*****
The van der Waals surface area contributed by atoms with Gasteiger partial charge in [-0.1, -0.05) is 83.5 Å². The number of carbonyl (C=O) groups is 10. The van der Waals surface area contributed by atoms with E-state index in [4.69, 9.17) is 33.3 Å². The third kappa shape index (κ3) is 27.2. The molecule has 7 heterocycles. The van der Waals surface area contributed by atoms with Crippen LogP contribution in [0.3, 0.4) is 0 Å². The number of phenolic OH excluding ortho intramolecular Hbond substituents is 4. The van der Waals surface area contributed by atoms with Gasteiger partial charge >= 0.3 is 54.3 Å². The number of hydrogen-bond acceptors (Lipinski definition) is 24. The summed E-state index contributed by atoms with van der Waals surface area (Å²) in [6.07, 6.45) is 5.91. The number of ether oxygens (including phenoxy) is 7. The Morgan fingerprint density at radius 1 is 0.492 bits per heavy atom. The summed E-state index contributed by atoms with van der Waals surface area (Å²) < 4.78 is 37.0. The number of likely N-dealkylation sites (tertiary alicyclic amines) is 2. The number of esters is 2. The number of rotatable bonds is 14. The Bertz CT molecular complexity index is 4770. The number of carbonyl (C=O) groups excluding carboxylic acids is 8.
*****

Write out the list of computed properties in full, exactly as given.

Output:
The van der Waals surface area contributed by atoms with Gasteiger partial charge in [-0.1, -0.05) is 83.5 Å². The number of carbonyl (C=O) groups is 10. The van der Waals surface area contributed by atoms with E-state index in [4.69, 9.17) is 33.3 Å². The third kappa shape index (κ3) is 27.2. The molecule has 7 heterocycles. The van der Waals surface area contributed by atoms with Crippen LogP contribution in [0.3, 0.4) is 0 Å². The number of phenolic OH excluding ortho intramolecular Hbond substituents is 4. The van der Waals surface area contributed by atoms with Gasteiger partial charge >= 0.3 is 54.3 Å². The number of hydrogen-bond acceptors (Lipinski definition) is 24. The summed E-state index contributed by atoms with van der Waals surface area (Å²) in [6.07, 6.45) is 5.91. The number of ether oxygens (including phenoxy) is 7. The Morgan fingerprint density at radius 1 is 0.492 bits per heavy atom. The summed E-state index contributed by atoms with van der Waals surface area (Å²) < 4.78 is 37.0. The number of likely N-dealkylation sites (tertiary alicyclic amines) is 2. The number of esters is 2. The number of rotatable bonds is 14. The Bertz CT molecular complexity index is 4770. The number of carbonyl (C=O) groups excluding carboxylic acids is 8.